Psychedelia: An Ancient Culture, A Modern Way Of Life – Youth’s book review in full
The bus followed us as we drove into this field where about 200 freaks, tripping off their nuts, gawped as the ‘Further’ Bus circled the field like something from a surrealist dream, the freaks barely blinked and just carried on dancing, probably dismissing it as an hallucination. The bus didn’t stop and the Keseys wanted out of there fast. I could understand their trepidation; these cats were in their 70′s now and they weren’t going back into ‘the field’ again. Not now anyway. However the most hilarious Monty Python-esque moment occurred as they left. Since they’d appealed to the public on TV to join them in a convoy on their journey, there were about thirty cars and vans following them. Suddenly the bus stopped and Kesey’s wife stepped out onto the rear platform, held her palm aloft and stated to the assembled convoy (who were by now all out of their cars): “Stop! Do not follow us, leave us alone!” Then one lone hippy voice piped up from a young student-type, who said: “But, you said on TV yesterday to follow the bus? We’ve driven 400 miles to be here for you.” She curtly replied: “Well, we have changed our minds… Please just go away” and swiftly turned her back on us, and them, and went back into the bus! The convoy turned around and went back to Ahimsa where a wonderful time was had by all.
There were some lovely people on board that bus that, I realise now, I was very fortunate and privileged to meet, not least Kesey but at that moment I was thinking, ‘Who was it who said “never meet your heroes’”? Classic…
There are a few omissions in the book (not least an index, which would have been useful), though you clearly cannot include everyone, there’s just too many – Gregory Sams (Uncommon Sense: State Is Out Of Date) for instance, there’s also hardly anything on the psychology of psychedelics, ex-Oxford Don, earth energy master and neo-Platonic psychedelic philosophy genius John Mitchell (New View Over Atlantis), John ‘Hoppy’ Hopkins (who started the legendary 60′s UFO club and is still seen at psy-trance gatherings) and – especially – the late Brian Barritt, the British Leary, who co-wrote a book with Leary based on the Tibetan Book of the Dead, which is still a definitive guide for lay psychedelicists, but is unfairly dismissed and ignored.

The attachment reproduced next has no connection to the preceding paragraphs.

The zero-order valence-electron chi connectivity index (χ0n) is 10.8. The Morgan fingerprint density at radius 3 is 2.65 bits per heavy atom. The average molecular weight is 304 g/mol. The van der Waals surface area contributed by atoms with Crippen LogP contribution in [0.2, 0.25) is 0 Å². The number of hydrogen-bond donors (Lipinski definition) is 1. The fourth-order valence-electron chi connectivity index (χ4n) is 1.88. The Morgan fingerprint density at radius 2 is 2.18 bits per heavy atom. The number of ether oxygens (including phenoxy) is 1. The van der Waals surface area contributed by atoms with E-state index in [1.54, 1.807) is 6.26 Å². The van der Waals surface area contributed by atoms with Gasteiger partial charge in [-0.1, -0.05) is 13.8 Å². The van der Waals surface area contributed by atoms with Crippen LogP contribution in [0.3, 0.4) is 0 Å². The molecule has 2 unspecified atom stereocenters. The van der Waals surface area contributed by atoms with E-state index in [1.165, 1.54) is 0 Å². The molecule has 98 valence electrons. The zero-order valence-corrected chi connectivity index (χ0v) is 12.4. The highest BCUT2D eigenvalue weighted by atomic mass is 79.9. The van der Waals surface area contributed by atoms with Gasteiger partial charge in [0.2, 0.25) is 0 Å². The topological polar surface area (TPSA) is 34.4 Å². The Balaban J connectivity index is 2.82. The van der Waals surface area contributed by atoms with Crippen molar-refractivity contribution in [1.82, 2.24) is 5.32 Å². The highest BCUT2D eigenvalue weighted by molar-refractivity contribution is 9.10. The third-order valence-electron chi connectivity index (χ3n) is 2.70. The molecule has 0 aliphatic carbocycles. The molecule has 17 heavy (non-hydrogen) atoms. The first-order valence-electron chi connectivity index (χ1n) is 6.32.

Barritt broke Leary out of his house arrest in the Black Panthers lair in Algeria in 1970 after they had, along with the Weathermen, bust Leary out of jail in the USA.
They held him hostage for a book advance and then went to the same spot in the desert where Aleister Crowley had famously invoked a famous ritual on mescaline in the 1920′s, which they re-enacted with LSD. They then escaped to Switzerland and made some sojourns into Germany to invent Krautrock (I kid you not) while producing Ash Ra Tempel (check the album 7-Up) Krautrock is arguably the most influential musical genre on contemporary music today than any other (NME recently rated Neu! as the number one influence with Velvet Underground second: yet another psychedelic experiment). Lundborg (bizarrely) devotes a lot of pages to ‘exotica’ records yet misses this most significant period entirely.
Brian Barritt was part of the west London psychedelic illuminii centred around Labroke Grove. He, along with Raja Ram (another West London veteran: Quintessence in the 70′s, latterly Shpongle and TIP), and my former assistant at Butterfly Studios, the Kubrick-like electronic genius Simon Posford, took on the legacy of the Grateful Dead’s retro, acid country, acoustic ramblings and (amazingly) won over their sometimes stubborn and Luddite – but huge – US audience to Psychedelic Trance and Shpongle’s unique World Electronica.
Both Brian and Raja had told me that in the 60′s their prime psychedelic influence were the beat poets of the 50′s including Allen Ginsberg and William Burroughs (both of whom are also well covered in this book) and the beats’ influence was 1920′s Paris.
My interest in all this is very personal, as Brian also mentored me when I had a classic acid meltdown.
In ’82, when I was 21, I was arrested on the Kings Road, semi-naked in a kimono trying to give money away and then, when no one would take it, burning five pound notes. This was after taking a Mickey Mouse ‘sorcerers apprentice’ acid tab that had been given to me by a friend as a test to see if I “really” was his friend (he’d heard that I thought he’d stolen my TV from my squat).
A week later he threw himself off a bridge onto a railway line.
My acid didn’t wear off.